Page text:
Known as a no-nonsense leader, Bob was recruited by Internal Affairs in 1981. Sgt. Kellar was part of an investigative team that cleared 115 burglaries committed by 12 corrupt on-duty police officers in the Hollywood Division. Bob Kellar had zero-tolerance for any officer that would tarnish the badge and reputation of the Los Angeles Police Department.
With 14 years under his belt, Sgt. Bob Kellar was put in charge of the Reserve Recruit program at the Academy.
“I loved that position and held it until the day I retired.” Bob added, “My admiration for people that would volunteer to come into a difficult and demanding program to serve the citizens of Los Angeles spoke volumes about those people.”
There was no halfway with him. Sgt. Kellar’s intention was to “turn out the best Reserve police officers I could.” On my graduation day, when Sgt. Kellar pinned that badge on my dress blues, I knew that I had earned it. His retirement from the department in 1993 left some pretty big gumshoes to fill!
When one door closes, another opens. In this case it was the door to our City Hall.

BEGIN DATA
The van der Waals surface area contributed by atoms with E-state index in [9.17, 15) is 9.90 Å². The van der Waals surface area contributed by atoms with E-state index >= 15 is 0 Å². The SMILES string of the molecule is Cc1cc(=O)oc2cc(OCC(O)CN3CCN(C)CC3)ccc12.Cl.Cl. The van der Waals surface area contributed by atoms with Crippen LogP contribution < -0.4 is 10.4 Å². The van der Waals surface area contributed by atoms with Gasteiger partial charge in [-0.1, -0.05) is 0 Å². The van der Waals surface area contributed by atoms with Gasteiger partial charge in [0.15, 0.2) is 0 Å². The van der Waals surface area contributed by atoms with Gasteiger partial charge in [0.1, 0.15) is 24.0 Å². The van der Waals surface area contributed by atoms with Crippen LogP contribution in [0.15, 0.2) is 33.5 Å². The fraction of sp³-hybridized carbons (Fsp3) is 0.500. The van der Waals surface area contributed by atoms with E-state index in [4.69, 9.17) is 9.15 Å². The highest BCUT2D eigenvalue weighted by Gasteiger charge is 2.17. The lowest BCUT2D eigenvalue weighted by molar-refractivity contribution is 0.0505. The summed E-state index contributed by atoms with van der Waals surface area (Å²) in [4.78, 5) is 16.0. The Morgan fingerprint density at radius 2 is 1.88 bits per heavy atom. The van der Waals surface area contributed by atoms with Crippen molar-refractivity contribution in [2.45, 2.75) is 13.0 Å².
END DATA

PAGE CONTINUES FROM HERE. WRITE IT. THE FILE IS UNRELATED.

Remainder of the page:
Bob’s venture into the uncharted waters of City Government came about quite by accident. In 1986, it started with co-chairing the rodeo at the old Frontier Days. It picked up a little speed with his involvement in the Santa Clarita Chamber and culminated in 1999 with his election to the Santa Clarita City Council. He has held the post of Mayor twice and will finish out his City Council term in 2012.
Never say never, but as of now, Bob Kellar has no aspirations to a higher office. Kellar-Davis, his real estate firm, keeps him extremely busy, as do the links at the local golf course where he is a “terrible golfer but loves the game.”
After so many years of tirelessly serving this community he is ready to write yet another chapter in his story. The role of husband will be his in June when he marries his long time girlfriend, the gorgeous Kathy Keysor. They don’t come finer. He is a lucky man.
The soul of this valley shines brightly due to the generous spirit of Bob Kellar.
That generosity was never more evident than when he allowed our family to adopt his wonderful yellow lab, Sarge. Sarge used to escape from Ravenhill, patrol the wash and show up in our neighborhood. He would saunter down our driveway with a tennis ball, which my kids would spend all day throwing to him. My husband Ron expressed to Bob how much we enjoyed having Sarge visit and jokingly indicated “if he ever wanted to give him a new home, we would be thrilled.” Bob Kellar was Santa Claus on the morning that Sarge officially arrived. That sweet dog was a beloved member of our family for 7 years. Bob Kellar is still my children’s hero.
May is a beautiful month in Santa Clarita. Spring is in the air and all is well at the Kellar Ranch. You can be sure that Bob and Kathy are dressing for a fundraiser, planning a wedding and just enjoying each other’s company.
Sweet Lord, Bob’s favorite expression, life is good.